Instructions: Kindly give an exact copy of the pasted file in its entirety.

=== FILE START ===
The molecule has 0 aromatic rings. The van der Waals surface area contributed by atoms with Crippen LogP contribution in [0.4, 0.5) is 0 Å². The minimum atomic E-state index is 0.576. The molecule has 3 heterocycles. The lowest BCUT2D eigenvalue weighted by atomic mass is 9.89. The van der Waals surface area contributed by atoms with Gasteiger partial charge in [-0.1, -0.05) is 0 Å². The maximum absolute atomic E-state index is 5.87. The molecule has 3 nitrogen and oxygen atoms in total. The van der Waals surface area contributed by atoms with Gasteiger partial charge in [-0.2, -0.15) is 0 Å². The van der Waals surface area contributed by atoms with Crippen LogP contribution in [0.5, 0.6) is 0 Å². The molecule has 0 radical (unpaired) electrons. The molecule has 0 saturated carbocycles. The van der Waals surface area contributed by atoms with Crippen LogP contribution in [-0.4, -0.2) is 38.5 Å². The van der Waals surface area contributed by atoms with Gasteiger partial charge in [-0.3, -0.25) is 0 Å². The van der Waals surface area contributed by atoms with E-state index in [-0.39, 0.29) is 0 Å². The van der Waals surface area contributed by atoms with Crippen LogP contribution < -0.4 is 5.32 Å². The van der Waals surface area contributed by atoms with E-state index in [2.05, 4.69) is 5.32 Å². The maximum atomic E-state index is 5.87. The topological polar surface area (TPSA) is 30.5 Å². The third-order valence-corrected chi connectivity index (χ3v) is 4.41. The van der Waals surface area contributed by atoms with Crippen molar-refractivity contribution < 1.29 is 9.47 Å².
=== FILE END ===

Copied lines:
The molecule has 0 aromatic rings. The van der Waals surface area contributed by atoms with Crippen LogP contribution in [0.4, 0.5) is 0 Å². The minimum atomic E-state index is 0.576. The molecule has 3 heterocycles. The lowest BCUT2D eigenvalue weighted by atomic mass is 9.89. The van der Waals surface area contributed by atoms with Gasteiger partial charge in [-0.1, -0.05) is 0 Å². The maximum absolute atomic E-state index is 5.87. The molecule has 3 nitrogen and oxygen atoms in total. The van der Waals surface area contributed by atoms with Gasteiger partial charge in [-0.2, -0.15) is 0 Å². The van der Waals surface area contributed by atoms with Crippen LogP contribution in [0.5, 0.6) is 0 Å². The molecule has 0 radical (unpaired) electrons. The molecule has 0 saturated carbocycles. The van der Waals surface area contributed by atoms with Crippen LogP contribution in [-0.4, -0.2) is 38.5 Å². The van der Waals surface area contributed by atoms with Gasteiger partial charge in [-0.3, -0.25) is 0 Å². The van der Waals surface area contributed by atoms with E-state index in [-0.39, 0.29) is 0 Å². The van der Waals surface area contributed by atoms with Crippen LogP contribution < -0.4 is 5.32 Å². The van der Waals surface area contributed by atoms with E-state index in [2.05, 4.69) is 5.32 Å². The maximum atomic E-state index is 5.87. The topological polar surface area (TPSA) is 30.5 Å². The third-order valence-corrected chi connectivity index (χ3v) is 4.41. The van der Waals surface area contributed by atoms with Crippen molar-refractivity contribution < 1.29 is 9.47 Å².